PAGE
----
You can call me crazy, but I have never played the original Forza. I’ve always heard great things about the game, but never had an opportunity to play it. I was quite addicted to PGR and PGR2, so it would have been difficult to tear myself away to play. However, after playing Forza 2, I regret avoiding the original.
For the uninitiated, Forza 2 is a simulation racer. It is not a Need For Speed-type game where you hop in and drive like a madman. It’s closer to Gran Turismo, where you need to master the control and tracks in order to drive away a winner. I don’t say this lightly. This is a difficult game that will require a lot of practice and patience if you want to get anywhere. However, the rewards are quickly reaped, making it difficult to haul yourself out of the chair once you are immersed in the experience.
The technical options of the game has to be mentioned, first and foremost, even though very few people will ever experience what ise offered. Forza offers support for not two, not three, but up to eight different TV screens, which can be circled around you to give the ultimate racing experience. This requires what I assume to be eight Xbox 360’s though. Definitely not a poor mans route.
As you would expect, the game also takes full advantage of the Xbox 360 Wireless Racing Wheel, better than any other game I have tested. However, this is not all without issue, but I will get into that shortly.
The game has absolutely no story-line, so it’s up to you to make your own. The main mode in the game is of course, Career. Here, you purchase a starter car and proceed to race through beginner tracks to earn more cash, and even cars. Career races are split into categories, such as Proving Grounds, Amateur Cup Races, Manufacturer Club Races, Semi-Pro and so on, with a total of 10 different categories in all.
Every category offers a slew of events with specific rules. You will be changing and upgrading your car often in order to participate in different events. Every single one of these events offer a car at the end if you place in first. If you have no use for the car, you can sell it, though it won’t be worth much.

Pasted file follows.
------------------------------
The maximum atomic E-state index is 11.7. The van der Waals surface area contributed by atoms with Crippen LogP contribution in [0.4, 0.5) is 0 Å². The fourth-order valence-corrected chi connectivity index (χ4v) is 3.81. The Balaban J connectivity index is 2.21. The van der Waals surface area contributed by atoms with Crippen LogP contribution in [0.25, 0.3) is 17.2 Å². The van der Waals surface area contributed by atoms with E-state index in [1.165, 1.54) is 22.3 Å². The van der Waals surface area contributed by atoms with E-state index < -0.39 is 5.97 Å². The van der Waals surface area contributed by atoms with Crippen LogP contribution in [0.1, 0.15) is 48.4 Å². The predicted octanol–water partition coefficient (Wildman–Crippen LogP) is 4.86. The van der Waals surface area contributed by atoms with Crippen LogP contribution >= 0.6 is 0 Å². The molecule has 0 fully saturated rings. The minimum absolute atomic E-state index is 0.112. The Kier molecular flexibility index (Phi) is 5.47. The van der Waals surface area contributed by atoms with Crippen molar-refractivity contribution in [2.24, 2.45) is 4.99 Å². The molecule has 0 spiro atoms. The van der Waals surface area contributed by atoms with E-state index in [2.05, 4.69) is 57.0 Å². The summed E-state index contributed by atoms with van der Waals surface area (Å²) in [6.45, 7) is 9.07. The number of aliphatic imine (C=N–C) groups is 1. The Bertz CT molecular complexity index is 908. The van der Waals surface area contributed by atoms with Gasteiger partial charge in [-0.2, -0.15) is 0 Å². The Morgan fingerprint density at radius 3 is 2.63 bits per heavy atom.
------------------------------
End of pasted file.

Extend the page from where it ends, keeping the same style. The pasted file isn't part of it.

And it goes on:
As you complete races, you will earn CR to buy more cars or upgrades. Like an RPG, the more CR you earn, the more your license will be upgraded. All events are level restricted, so the more difficult ones will be acquired after you have put a fair amount of hours into the game. Events can also restrict your car to a certain make, BHP rating, torque rating and so-forth. So, earning money will be a priority, to make sure you can afford all these parts and cars, should you need them.
If you are conservative, you can easily save money by racing with cars that you have won from previous races. I found I only had to upgrade previous cars if I couldn’t easily handle a car I won through an event. Some older cars have horrible handling and are therefore far more difficult to drive. So upgrading the car for better handling is a good idea.
In addition to Career is Arcade, which consists of both Exhibition and Time Trials, both of which can result in winning more cars. Overall, there is a LOT of gameplay here. If you want to collect as many cars and medals as you can, there could easily be over 100 hours of game time involved. Even though there is no story line, the game still offers a great level of immersion.
One thing I wanted to point out though, is the faults with the steering wheel which seems to be overlooked by a lot of other reviews. If you own one, you know that it doesn’t include as many buttons as the actual Xbox 360 controller does. It lacks the LB and RB buttons, mainly. In tuning mode, you need to use those two buttons in order to flip through the pages of customization. So, when using a steering wheel, you will be unable to take much advantage of the tuning section, a huge oversight by Turn 10.
The problem doesn’t really end there though. You might think of turning the wheel off, then activating a controller to get the job done, and then switching back to the wheel. That won’t work, because the wheel will be ‘locked’ to the game. If you turn on a controller after turning the wheel off, it will be set as controller #2. Therefore, the only way to tune your car is to turn the console off and back on again, finish tuning, and then restart the console again to use the wheel. Ugh.
Those gripes aside, this is an amazing game. The graphics are sub-par, as are the tracks. But what’s lacking there is made up in sheer enjoyment. There are numerous tracks to race through, and over 300 cars to seek out. The game earns an 85% from me, with points lost mainly due to the poor graphics and lackluster track design. Everything else about the game well makes up for its downfalls.
+ Racing simulation at its best
+ Over 300 cars to drive
+ Wireless wheel support
+ Insane level of customization
+ Endless gameplay…
– Graphics are sub-par
– Non-ability to tune while using wheel
– I don’t own 8 TVs and 8 Xbox 360s
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